A comic book geek I know (and love) sums up the trouble with MCU in this way, “Marvel tries to sound intelligent and deep but instead, they just sound foolish.”
This observation sums up the muddled mess that is “Doctor Strange in the Multiverse of Madness” (Marvel/Walt Disney Pictures). The endless array of special effects, dazzling though they are, function to distract from the fact that there’s no there there. While the most that director Sam Raimi can get out of his cast of actors is mugging and posing so the CGI can take center stage.
Waking from what he thinks is a nightmare in which he and a teenaged girl are being pursued by a relentless, multi-limbed beast, smug surgeon turned “master of the mystic arts,” Dr. Steven Strange (a bizarrely coifed and bearded Benedict Cumberbatch), dresses and heads to a church for a wedding. The bride is his fellow surgeon and former paramour Christine (an unfortunate Rachel McAdams) to some other lucky fella. The reception is interrupted by loud and violent activity in the NYC street where a gigantic, one-eyed octopus is in pursuit of, you guessed it, the teenager from Strange’s dream.
After he rescues her with the aid of Wong (Benedict Wong), Strange learns that the dream was really the manifestation of another universe. America (Xochitl Gomez), the teenage daughter of lesbian moms, who wears a Pride flag pin on her denim jacket, is actually in possession of great powers that a supreme evil being wants to co-opt.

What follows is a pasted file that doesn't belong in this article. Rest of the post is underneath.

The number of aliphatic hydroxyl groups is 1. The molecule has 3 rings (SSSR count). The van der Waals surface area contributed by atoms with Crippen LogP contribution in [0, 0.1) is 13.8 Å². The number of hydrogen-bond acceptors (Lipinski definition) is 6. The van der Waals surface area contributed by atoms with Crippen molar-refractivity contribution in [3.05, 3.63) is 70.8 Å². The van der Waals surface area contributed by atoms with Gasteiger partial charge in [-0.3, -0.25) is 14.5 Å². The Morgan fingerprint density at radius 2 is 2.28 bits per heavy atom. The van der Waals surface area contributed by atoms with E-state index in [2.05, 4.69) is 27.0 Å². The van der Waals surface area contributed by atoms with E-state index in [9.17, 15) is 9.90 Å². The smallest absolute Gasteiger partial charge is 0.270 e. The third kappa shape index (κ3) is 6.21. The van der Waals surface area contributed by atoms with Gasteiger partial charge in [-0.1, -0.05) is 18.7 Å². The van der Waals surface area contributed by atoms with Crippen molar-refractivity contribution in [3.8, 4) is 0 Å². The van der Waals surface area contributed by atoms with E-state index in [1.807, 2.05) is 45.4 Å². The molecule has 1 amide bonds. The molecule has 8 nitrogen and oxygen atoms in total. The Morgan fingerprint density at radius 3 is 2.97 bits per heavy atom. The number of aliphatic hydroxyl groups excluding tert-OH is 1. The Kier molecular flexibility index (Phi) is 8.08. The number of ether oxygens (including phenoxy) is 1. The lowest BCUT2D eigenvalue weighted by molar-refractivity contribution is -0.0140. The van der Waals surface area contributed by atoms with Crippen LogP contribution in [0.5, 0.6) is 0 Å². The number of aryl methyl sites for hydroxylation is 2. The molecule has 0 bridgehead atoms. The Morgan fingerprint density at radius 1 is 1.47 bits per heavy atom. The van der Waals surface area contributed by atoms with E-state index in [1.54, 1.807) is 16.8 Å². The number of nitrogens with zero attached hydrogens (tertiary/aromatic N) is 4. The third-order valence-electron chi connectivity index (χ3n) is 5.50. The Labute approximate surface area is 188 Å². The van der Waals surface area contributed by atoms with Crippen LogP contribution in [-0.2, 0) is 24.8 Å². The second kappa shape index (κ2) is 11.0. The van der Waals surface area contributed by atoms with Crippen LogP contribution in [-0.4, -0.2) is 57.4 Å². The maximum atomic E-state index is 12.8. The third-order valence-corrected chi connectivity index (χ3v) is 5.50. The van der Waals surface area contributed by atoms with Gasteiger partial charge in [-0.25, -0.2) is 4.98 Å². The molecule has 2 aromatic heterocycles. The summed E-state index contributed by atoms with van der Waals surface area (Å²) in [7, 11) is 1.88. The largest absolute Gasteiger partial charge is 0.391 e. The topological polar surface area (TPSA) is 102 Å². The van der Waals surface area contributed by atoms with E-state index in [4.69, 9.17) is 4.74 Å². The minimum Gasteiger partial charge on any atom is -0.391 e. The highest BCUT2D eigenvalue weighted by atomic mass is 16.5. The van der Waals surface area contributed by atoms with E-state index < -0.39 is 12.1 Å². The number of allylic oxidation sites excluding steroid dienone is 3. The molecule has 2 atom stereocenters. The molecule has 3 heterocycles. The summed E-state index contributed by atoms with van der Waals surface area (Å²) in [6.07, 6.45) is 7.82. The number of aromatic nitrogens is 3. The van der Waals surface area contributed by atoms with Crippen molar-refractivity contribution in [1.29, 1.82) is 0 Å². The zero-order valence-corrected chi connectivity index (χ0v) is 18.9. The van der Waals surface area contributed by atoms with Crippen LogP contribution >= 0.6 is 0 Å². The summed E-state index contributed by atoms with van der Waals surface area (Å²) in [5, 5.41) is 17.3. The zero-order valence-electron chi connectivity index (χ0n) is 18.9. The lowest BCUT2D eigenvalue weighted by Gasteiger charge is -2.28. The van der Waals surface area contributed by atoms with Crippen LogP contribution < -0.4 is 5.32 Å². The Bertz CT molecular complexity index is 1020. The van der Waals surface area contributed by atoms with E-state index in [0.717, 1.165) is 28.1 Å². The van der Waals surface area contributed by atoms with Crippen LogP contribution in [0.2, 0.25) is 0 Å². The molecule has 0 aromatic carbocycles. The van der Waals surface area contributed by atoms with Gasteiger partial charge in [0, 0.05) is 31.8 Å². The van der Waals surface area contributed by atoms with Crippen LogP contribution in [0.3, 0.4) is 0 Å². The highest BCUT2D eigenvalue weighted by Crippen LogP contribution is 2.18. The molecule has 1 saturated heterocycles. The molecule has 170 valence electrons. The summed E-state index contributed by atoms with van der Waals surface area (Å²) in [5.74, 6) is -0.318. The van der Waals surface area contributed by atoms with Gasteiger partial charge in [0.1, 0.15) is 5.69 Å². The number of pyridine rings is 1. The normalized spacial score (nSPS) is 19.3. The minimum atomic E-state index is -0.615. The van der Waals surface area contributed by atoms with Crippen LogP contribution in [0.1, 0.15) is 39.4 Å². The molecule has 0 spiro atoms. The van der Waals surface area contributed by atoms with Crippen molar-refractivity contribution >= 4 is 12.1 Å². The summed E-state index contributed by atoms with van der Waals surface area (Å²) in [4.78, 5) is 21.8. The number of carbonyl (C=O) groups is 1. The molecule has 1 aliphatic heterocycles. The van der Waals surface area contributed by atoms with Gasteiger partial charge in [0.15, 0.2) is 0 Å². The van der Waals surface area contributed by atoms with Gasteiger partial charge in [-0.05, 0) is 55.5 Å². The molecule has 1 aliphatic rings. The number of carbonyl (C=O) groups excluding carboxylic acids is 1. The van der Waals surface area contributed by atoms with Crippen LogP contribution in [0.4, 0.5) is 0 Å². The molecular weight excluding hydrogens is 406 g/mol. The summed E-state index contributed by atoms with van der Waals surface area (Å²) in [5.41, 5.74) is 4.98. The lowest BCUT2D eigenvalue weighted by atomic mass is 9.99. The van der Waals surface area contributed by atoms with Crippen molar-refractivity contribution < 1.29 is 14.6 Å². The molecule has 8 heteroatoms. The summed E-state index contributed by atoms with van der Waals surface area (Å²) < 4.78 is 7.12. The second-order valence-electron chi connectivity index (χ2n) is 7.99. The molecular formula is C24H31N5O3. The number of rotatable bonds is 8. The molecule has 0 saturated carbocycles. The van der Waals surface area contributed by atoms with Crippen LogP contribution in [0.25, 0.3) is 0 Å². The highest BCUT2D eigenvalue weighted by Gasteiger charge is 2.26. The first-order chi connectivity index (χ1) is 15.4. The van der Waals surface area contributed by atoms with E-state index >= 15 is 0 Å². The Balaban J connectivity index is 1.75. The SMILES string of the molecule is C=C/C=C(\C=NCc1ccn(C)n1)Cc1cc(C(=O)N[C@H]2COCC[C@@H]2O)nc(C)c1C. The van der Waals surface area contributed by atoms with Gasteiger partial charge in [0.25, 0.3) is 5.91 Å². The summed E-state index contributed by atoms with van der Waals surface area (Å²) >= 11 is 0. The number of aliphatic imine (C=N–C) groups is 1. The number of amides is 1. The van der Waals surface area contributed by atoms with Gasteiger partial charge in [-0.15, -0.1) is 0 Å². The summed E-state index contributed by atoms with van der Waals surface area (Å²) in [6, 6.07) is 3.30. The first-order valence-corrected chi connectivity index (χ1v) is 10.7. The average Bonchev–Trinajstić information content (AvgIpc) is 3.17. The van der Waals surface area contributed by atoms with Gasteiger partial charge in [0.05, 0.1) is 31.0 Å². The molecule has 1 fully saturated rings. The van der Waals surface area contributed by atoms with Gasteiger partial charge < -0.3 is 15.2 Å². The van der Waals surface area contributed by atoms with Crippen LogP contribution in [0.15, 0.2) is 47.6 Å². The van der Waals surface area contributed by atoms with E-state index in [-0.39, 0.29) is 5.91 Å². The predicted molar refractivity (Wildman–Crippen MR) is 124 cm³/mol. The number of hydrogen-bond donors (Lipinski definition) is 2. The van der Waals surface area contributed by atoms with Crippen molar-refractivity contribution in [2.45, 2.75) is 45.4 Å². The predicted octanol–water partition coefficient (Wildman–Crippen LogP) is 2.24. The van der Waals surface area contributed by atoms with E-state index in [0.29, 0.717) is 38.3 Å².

Meanwhile, Wanda Maximoff (Elizabeth Olsen), who bears a striking and frightening resemblance to Amy Coney Barrett, especially when she appears as her Scarlet Witch alter-ego, is mourning the loss of her children in another universe. She believes that the only way she can be reunited with them is by taking America’s powers, thereby killing her. The previous assaults by Wanda's monsters having failed, she goes after America on her own. This is the kind of maniacal motherhood-in-action that reminds us why it’s necessary to keep abortion safe and legal: to protect children from their unbalanced parents.
Endless and brutal fight scenes, perplexing references to mythology and witchcraft, and the complicated concepts surrounding alternate universes don’t
help matters much. Not even the minor touches of humor can save this overblown blockbuster. If you enjoy being confused AF while not even coming close to being entertained, “Dr. Strange in the Multiverse of Madness” is just what the, wait for it, Doctor ordered. However, if cleverly created multiverses are your jam, you should see the far-superior, more meaningful, and much queerer, “Everything Everywhere All at Once.”
Gregg Shapiro is the author of eight books including the poetry chapbook Fear of Muses (Souvenir Spoon Books, 2022). An entertainment journalist, whose interviews and reviews run in a variety of regional LGBTQ+ and mainstream publications and websites, Shapiro lives in Fort Lauderdale with his husband Rick and their dog Coco.